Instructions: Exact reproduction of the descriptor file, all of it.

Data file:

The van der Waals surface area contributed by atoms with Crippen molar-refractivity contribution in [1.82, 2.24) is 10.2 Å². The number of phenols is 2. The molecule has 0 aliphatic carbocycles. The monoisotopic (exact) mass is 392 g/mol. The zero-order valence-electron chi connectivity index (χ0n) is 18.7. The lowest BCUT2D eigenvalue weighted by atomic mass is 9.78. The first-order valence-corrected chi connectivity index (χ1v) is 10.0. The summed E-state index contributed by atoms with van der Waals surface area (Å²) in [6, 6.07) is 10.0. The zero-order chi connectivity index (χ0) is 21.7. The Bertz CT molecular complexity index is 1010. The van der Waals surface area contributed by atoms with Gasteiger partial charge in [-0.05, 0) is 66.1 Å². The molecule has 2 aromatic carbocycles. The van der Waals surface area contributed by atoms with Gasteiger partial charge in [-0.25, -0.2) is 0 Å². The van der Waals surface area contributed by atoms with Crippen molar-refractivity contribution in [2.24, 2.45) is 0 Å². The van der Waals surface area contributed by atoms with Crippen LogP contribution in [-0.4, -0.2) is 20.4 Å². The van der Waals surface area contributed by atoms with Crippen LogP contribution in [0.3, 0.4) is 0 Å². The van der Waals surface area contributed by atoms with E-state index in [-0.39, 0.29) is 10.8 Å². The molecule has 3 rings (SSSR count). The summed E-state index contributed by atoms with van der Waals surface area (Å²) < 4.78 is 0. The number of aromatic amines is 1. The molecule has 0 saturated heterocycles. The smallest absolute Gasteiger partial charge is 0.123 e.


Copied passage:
The van der Waals surface area contributed by atoms with Crippen molar-refractivity contribution in [1.82, 2.24) is 10.2 Å². The number of phenols is 2. The molecule has 0 aliphatic carbocycles. The monoisotopic (exact) mass is 392 g/mol. The zero-order valence-electron chi connectivity index (χ0n) is 18.7. The lowest BCUT2D eigenvalue weighted by atomic mass is 9.78. The first-order valence-corrected chi connectivity index (χ1v) is 10.0. The summed E-state index contributed by atoms with van der Waals surface area (Å²) in [6, 6.07) is 10.0. The zero-order chi connectivity index (χ0) is 21.7. The Bertz CT molecular complexity index is 1010. The van der Waals surface area contributed by atoms with Gasteiger partial charge in [-0.05, 0) is 66.1 Å². The molecule has 2 aromatic carbocycles. The van der Waals surface area contributed by atoms with Gasteiger partial charge in [-0.25, -0.2) is 0 Å². The van der Waals surface area contributed by atoms with Crippen molar-refractivity contribution in [2.24, 2.45) is 0 Å². The van der Waals surface area contributed by atoms with Crippen LogP contribution in [-0.4, -0.2) is 20.4 Å². The van der Waals surface area contributed by atoms with Crippen LogP contribution in [0.3, 0.4) is 0 Å². The van der Waals surface area contributed by atoms with E-state index in [-0.39, 0.29) is 10.8 Å². The molecule has 3 rings (SSSR count). The summed E-state index contributed by atoms with van der Waals surface area (Å²) < 4.78 is 0. The number of aromatic amines is 1. The molecule has 0 saturated heterocycles. The smallest absolute Gasteiger partial charge is 0.123 e.